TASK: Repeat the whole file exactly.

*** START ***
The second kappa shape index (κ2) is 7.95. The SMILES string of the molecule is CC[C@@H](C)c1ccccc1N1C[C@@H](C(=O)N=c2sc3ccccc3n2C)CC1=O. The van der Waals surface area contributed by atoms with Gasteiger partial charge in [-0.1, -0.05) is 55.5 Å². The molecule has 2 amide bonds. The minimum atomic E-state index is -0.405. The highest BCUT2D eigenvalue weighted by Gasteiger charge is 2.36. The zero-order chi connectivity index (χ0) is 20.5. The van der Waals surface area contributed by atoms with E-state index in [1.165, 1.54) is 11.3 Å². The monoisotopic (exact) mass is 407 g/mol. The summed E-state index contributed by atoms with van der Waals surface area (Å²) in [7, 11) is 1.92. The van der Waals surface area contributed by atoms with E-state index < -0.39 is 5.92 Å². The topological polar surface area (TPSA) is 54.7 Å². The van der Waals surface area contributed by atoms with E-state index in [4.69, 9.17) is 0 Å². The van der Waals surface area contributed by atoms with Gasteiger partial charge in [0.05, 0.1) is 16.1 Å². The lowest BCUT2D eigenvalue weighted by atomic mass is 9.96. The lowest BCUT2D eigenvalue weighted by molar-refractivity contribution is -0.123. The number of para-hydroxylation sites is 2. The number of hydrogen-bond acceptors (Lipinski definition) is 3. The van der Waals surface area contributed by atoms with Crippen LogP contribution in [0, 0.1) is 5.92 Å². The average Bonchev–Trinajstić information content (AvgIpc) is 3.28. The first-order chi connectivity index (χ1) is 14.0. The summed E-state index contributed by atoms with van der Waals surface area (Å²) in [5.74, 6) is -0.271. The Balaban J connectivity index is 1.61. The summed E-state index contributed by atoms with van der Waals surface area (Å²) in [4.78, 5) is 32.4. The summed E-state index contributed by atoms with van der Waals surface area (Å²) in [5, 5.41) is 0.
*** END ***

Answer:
The second kappa shape index (κ2) is 7.95. The SMILES string of the molecule is CC[C@@H](C)c1ccccc1N1C[C@@H](C(=O)N=c2sc3ccccc3n2C)CC1=O. The van der Waals surface area contributed by atoms with Gasteiger partial charge in [-0.1, -0.05) is 55.5 Å². The molecule has 2 amide bonds. The minimum atomic E-state index is -0.405. The highest BCUT2D eigenvalue weighted by Gasteiger charge is 2.36. The zero-order chi connectivity index (χ0) is 20.5. The van der Waals surface area contributed by atoms with E-state index in [1.165, 1.54) is 11.3 Å². The monoisotopic (exact) mass is 407 g/mol. The summed E-state index contributed by atoms with van der Waals surface area (Å²) in [7, 11) is 1.92. The van der Waals surface area contributed by atoms with E-state index < -0.39 is 5.92 Å². The topological polar surface area (TPSA) is 54.7 Å². The van der Waals surface area contributed by atoms with E-state index in [4.69, 9.17) is 0 Å². The van der Waals surface area contributed by atoms with Gasteiger partial charge in [0.05, 0.1) is 16.1 Å². The lowest BCUT2D eigenvalue weighted by atomic mass is 9.96. The lowest BCUT2D eigenvalue weighted by molar-refractivity contribution is -0.123. The number of para-hydroxylation sites is 2. The number of hydrogen-bond acceptors (Lipinski definition) is 3. The van der Waals surface area contributed by atoms with Crippen LogP contribution in [0, 0.1) is 5.92 Å². The average Bonchev–Trinajstić information content (AvgIpc) is 3.28. The first-order chi connectivity index (χ1) is 14.0. The summed E-state index contributed by atoms with van der Waals surface area (Å²) in [5.74, 6) is -0.271. The Balaban J connectivity index is 1.61. The summed E-state index contributed by atoms with van der Waals surface area (Å²) in [4.78, 5) is 32.4. The summed E-state index contributed by atoms with van der Waals surface area (Å²) in [5, 5.41) is 0.